It’s the showdown of the grains! The traditional rice against the trendy (at least in North America) quinoa. Be a grain guru and find out who comes out on top!
|Brown Rice (100g)
|South East Asia||Origin||Andean Region|
|112 kcal||Calories||120 kcal|
|0.83 g||Total Fat||1.92 g|
*For the cost we tried to make an even match by selecting an Organic Short Grain Brown Rice and Organic Quinoa. The prices are from spud.ca, an online grocery ordering service.
No Baloney’s results? Rice and quinoa are nutritious sources of essential nutrients and we would recommend including both in your diet for some variety. Especially if you are trying to eat gluten free! Rice wins on cost (and you can certainly find a much cheaper rice than the one we used here), but we have to give the health win to quinoa, particularly if you are vegetarian or vegan.
Although both rice and quinoa provide some protein, quinoa is considered to be a complete protein (rare among plant foods), whereas rice is lacking in the essential amino acid lysine. The quinoa also provides twice as much protein as an equal amount of brown rice. Otherwise the two are quite similar with respect to micronutrients – quinoa contains slightly more iron and calcium though.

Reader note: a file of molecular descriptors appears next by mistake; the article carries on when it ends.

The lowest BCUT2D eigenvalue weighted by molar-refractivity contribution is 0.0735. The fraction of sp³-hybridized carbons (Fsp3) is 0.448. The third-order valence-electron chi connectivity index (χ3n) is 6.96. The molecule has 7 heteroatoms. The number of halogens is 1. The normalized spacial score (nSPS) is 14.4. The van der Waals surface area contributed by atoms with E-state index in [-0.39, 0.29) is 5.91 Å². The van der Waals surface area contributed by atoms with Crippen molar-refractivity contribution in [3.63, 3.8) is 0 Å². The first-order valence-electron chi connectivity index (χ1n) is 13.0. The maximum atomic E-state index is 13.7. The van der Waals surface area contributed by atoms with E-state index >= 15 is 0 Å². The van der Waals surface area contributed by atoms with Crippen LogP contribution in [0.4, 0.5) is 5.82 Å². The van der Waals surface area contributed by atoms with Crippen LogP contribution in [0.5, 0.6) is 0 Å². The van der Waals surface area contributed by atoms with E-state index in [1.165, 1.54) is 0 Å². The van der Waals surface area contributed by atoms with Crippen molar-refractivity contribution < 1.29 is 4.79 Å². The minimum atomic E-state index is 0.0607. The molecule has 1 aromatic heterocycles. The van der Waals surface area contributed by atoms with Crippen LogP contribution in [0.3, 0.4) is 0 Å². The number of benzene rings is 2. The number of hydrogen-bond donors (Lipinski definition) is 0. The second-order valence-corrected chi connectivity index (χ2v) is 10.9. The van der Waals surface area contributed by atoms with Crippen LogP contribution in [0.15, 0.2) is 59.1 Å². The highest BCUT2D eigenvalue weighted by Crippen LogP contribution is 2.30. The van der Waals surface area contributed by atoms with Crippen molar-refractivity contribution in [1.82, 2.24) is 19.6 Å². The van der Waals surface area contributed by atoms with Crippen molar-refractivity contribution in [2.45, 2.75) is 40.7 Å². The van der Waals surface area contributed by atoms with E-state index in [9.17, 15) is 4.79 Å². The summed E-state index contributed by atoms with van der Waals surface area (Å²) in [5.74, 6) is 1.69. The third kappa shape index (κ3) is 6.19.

If selecting rice, be sure to select a whole grain variety such as brown rice rather than the overly-processed, white rice for the higher fibre content. Of course sometimes some sushi and sticky white rice is where it’s at! A little indulgence is okay. In all cases, you can increase the nutrient content of these grains by carefully choosing the other foods in your meal. You can also bump up the protein of a quinoa or rice-based meal by including lean cuts of meat, tofu, nuts/seeds and legumes. Throw in some spinach, broccoli or kale for some veggie sources of calcium too.
We also encourage you to live on the grain *wild side* and try bulgur, amaranth, millet and teff.
*Nutrition information from the Canadian Nutrient File: “grains, rice, brown, medium-grain, cooked” and “grains, quinoa, cooked”